Myths About Drowning and Water Safety
A day at the pool or the beach or boating on the water is a favorite recreational activity. While they’re all wonderful ways to spend leisure time, they can become places of heartbreak and disaster in just seconds.
Drownings are a leading cause of injury and death for young children ages one to fourteen, and three children die every day due to drowning. Drowning kills more children ages one to four than anything else except birth defects. It’s only fun if everyone is safe.
Sadly, misconceptions persist. Are you water safe? Do you know what drowning looks like? The chances are good that it doesn’t look like what you think it does. Make sure you know the facts to keep everyone safe.
Myth: Drowning is noisy. I’ll hear my child (or anyone) splashing and struggling in time to help.
Fact: Despite what you may have seen in movies, in real life drowning is silent and can happen quickly. This is a particularly dangerous myth when it comes to young children. They can’t figure out what to do, such as right themselves or stand up, even in a few inches of water. As a result, they can just “slip away” in silence.
Myth: Floats and water wings will keep children safe.
Fact: Pool toys may keep children afloat, but they also give a young child an illusion of safety, thinking they can jump in at any time, and they’ll be fine. Pool toys, including floaties, are not life-saving devices. A Coast Guard-approved life jacket is the best water safety device for any swimmer, but none of these things should ever be used in place of direct adult supervision.
Myth: Once children learn to swim, they don’t need life vests.
Fact: At swimming pools and supervised swimming areas, an older child who swims well may not need to wear a life vest. However, parents may also need to make that judgment. Some public or resort pools require that children take a swimming test, but often it’s up to the parent. Children need to be good swimmers. The drowning risks increase with steep banks, at rivers or docks, at places where the water is swift, dark, and cold, and rescue becomes much more challenging.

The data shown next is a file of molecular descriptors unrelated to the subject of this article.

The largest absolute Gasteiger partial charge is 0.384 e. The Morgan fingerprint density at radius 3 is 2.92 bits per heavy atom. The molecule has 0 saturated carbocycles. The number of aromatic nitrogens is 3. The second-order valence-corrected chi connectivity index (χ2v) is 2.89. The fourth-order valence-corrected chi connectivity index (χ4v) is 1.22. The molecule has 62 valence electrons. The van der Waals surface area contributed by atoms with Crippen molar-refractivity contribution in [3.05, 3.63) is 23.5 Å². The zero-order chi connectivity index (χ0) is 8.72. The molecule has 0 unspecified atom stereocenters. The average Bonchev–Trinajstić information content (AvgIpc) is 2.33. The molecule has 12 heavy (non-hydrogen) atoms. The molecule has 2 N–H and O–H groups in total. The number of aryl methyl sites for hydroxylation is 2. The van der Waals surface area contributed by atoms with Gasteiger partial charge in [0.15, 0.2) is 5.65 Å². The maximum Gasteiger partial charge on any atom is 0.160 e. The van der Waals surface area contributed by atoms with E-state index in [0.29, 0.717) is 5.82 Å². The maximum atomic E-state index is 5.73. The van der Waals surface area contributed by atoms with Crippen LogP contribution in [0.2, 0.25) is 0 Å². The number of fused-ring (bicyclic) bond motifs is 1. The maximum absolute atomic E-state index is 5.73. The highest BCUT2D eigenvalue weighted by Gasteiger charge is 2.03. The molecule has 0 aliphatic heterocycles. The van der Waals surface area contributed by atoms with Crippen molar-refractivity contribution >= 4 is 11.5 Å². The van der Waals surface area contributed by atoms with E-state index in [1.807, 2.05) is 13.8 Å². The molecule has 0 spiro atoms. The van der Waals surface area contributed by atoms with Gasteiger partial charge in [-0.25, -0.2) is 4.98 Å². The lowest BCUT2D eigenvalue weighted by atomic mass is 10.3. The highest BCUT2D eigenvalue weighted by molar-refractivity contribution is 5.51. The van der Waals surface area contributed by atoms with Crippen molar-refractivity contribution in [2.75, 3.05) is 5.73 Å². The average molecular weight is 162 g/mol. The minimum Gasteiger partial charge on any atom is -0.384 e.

When boating, rafting or tubing, or swimming in open water like a lake or a river, adults, and children should always wear properly fitted United States Coast Guard (USCG) approved life jackets.
Myth: As long as there’s a lifeguard nearby, my child will be safe.
Fact: A lifeguard is scanning the entire area, not just watching your child. You still need to watch your child at all times when he or she is in the water. It takes only 60 seconds for an adult to drown and only 20 seconds for a child to drown.
Myth: Kids are safe in a wading pool or shallow water.
Fact: Children can drown in inches of water, and a child can become submerged in water in as little as two minutes. The absence of adult supervision is a factor in nearly all child drownings, including those in shallow water. Strong currents can drag kids (and adults) into open water very quickly in the ocean or rivers.
Myth: You should always jump in the water to save someone.
Fact: The American Red Cross advises reaching out to them from the side or throwing them something to help them stay afloat (like a life ring). Jumping in may present a risk to you if a panicked person takes you down. If someone is unconscious, you’ll have to go in. However, even experienced swimmers can find it tough to pull someone out of the water.
Myth: You don’t have to worry about drowning when there are lots of people around.
Fact: It’s not recommended that anyone swim alone, although there’s no real safety in numbers. Unsupervised kids drown in crowded pools, in part because drowning is usually silent with no screaming or warning calls. According to the Red Cross, 90 percent of drowning deaths occur within 30 feet of safety.
Myth: I don’t live or vacation near the water, so I don’t need to worry.
Fact: Water hazards are everywhere, including in and around every home. Toddlers have drowned in five-gallon buckets, garden ponds, and even toilet bowls. Keep young children out of the bathroom except when directly supervised, and don’t leave buckets or barrels where they can gather water. Always stay in the bathroom with young children each minute they are in the bathtub. A baby’s or toddler’s bath can be a life or death situation and should be entrusted only to adults.
Unintentional drowning is preventable. Protect yourself from the devastating consequences of losing a child or loved one due to drowning.
Follow the Safer 3 and use layers of protection: proper safety barriers, constant arms reach supervision and learn to swim. Learn more about drowning and prevention programs and use our Water Safety Checklist to keep your family safe